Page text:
Buyer Personas Help Us Connect Better With Ideal Clients

November 24, 2015 8:06 am


Buyer Personas Help Us Connect Better With Ideal Clients

buyerBuyer personas are fictional, generalized representation of your ideal clients.

When used properly, these buyer personas can help us define and internalize the clients we want to attract—helping us craft our services and strategies to fit their needs.

How To Create A Buyer Persona

1.Gather demographic info

You probably have quite a bit of this on hand already—basics like gender, income, occupation, and so forth. This data won’t tell you everything you need to know, but it makes a pretty sturdy skeleton on which to build your buyer persona.

2.Find customer and prospect pain points

What problems or concerns do your ideal customers face on an ongoing basis? If you’re going to be part of their solutions, you need to fully understand what they’re facing.Note: You should be looking for the pain points of multiple types of buyers. It’s unlikely you’ll have a single buyer persona to cater to. If you work with different industries, specializations, etc., separate their data by appropriate category. For example, Pharmaceutical Phil and Engineering Gina will have very different pain points and needs.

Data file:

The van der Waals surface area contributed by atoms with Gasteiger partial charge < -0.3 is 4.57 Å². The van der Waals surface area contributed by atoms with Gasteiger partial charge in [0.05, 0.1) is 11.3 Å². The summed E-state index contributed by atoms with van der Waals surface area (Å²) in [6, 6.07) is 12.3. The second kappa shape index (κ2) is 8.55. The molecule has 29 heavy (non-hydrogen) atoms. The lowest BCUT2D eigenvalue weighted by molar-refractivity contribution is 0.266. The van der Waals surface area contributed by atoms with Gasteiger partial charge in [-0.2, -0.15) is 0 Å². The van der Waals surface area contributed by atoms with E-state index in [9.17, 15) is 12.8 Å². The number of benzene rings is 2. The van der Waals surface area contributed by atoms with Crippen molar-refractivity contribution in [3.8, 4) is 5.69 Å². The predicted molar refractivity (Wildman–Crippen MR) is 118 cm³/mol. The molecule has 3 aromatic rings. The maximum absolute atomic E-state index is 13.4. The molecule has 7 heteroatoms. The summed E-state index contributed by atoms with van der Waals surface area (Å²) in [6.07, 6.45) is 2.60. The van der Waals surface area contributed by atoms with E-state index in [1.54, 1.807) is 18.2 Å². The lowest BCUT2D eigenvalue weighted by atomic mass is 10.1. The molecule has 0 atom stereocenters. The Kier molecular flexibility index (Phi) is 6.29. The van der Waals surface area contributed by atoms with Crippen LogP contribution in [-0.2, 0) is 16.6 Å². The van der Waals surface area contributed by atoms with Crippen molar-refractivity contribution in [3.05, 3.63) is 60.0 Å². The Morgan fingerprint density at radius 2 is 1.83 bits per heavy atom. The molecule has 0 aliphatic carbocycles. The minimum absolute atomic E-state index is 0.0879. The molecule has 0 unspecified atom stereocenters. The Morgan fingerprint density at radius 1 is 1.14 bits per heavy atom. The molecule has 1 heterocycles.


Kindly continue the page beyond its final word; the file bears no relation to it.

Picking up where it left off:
3.Set up interviews

You’ll want to talk to current clients, and prospects—even former prospects that went elsewhere for service solutions. Your customers can tell you what you’re doing right and how you fit their needs—as well as how you occasionally fall short. Prospects can offer insights into why they haven’t chosen you yet and what they’re looking for. And the ones that got away might have a lot to share about why they didn’t choose you. Maybe another firm has a deeper understanding of their challenges—or so it seemed at the time.

4.Send out surveys

When facing time or availability constraints, surveys can collect a lot of valuable data. While an interview or discussion can lead to deeper discussion and insights, some respondents may be more willing to open up—especially about negative points—in a survey format.

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